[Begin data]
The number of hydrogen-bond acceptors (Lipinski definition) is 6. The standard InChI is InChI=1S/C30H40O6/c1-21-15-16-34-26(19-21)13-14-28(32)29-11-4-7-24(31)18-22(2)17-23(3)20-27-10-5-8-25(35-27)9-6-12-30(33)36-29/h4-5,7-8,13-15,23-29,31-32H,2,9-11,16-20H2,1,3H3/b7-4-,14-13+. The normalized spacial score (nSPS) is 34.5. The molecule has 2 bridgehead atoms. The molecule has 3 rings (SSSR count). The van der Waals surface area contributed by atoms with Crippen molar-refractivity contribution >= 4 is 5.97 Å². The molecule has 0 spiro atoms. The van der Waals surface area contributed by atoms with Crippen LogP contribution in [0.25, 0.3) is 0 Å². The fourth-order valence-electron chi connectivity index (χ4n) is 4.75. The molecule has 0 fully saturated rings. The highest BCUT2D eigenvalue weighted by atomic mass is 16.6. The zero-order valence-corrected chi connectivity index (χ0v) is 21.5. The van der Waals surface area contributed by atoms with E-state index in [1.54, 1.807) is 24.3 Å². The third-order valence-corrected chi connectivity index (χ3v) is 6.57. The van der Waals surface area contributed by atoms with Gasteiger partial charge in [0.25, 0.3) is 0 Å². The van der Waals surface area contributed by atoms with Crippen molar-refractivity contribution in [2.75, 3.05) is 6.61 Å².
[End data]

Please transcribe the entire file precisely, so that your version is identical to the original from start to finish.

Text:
The number of hydrogen-bond acceptors (Lipinski definition) is 6. The standard InChI is InChI=1S/C30H40O6/c1-21-15-16-34-26(19-21)13-14-28(32)29-11-4-7-24(31)18-22(2)17-23(3)20-27-10-5-8-25(35-27)9-6-12-30(33)36-29/h4-5,7-8,13-15,23-29,31-32H,2,9-11,16-20H2,1,3H3/b7-4-,14-13+. The normalized spacial score (nSPS) is 34.5. The molecule has 2 bridgehead atoms. The molecule has 3 rings (SSSR count). The van der Waals surface area contributed by atoms with Crippen molar-refractivity contribution >= 4 is 5.97 Å². The molecule has 0 spiro atoms. The van der Waals surface area contributed by atoms with Crippen LogP contribution in [0.25, 0.3) is 0 Å². The fourth-order valence-electron chi connectivity index (χ4n) is 4.75. The molecule has 0 fully saturated rings. The highest BCUT2D eigenvalue weighted by atomic mass is 16.6. The zero-order valence-corrected chi connectivity index (χ0v) is 21.5. The van der Waals surface area contributed by atoms with E-state index in [1.54, 1.807) is 24.3 Å². The third-order valence-corrected chi connectivity index (χ3v) is 6.57. The van der Waals surface area contributed by atoms with Gasteiger partial charge in [0.25, 0.3) is 0 Å². The van der Waals surface area contributed by atoms with Crippen molar-refractivity contribution in [2.75, 3.05) is 6.61 Å².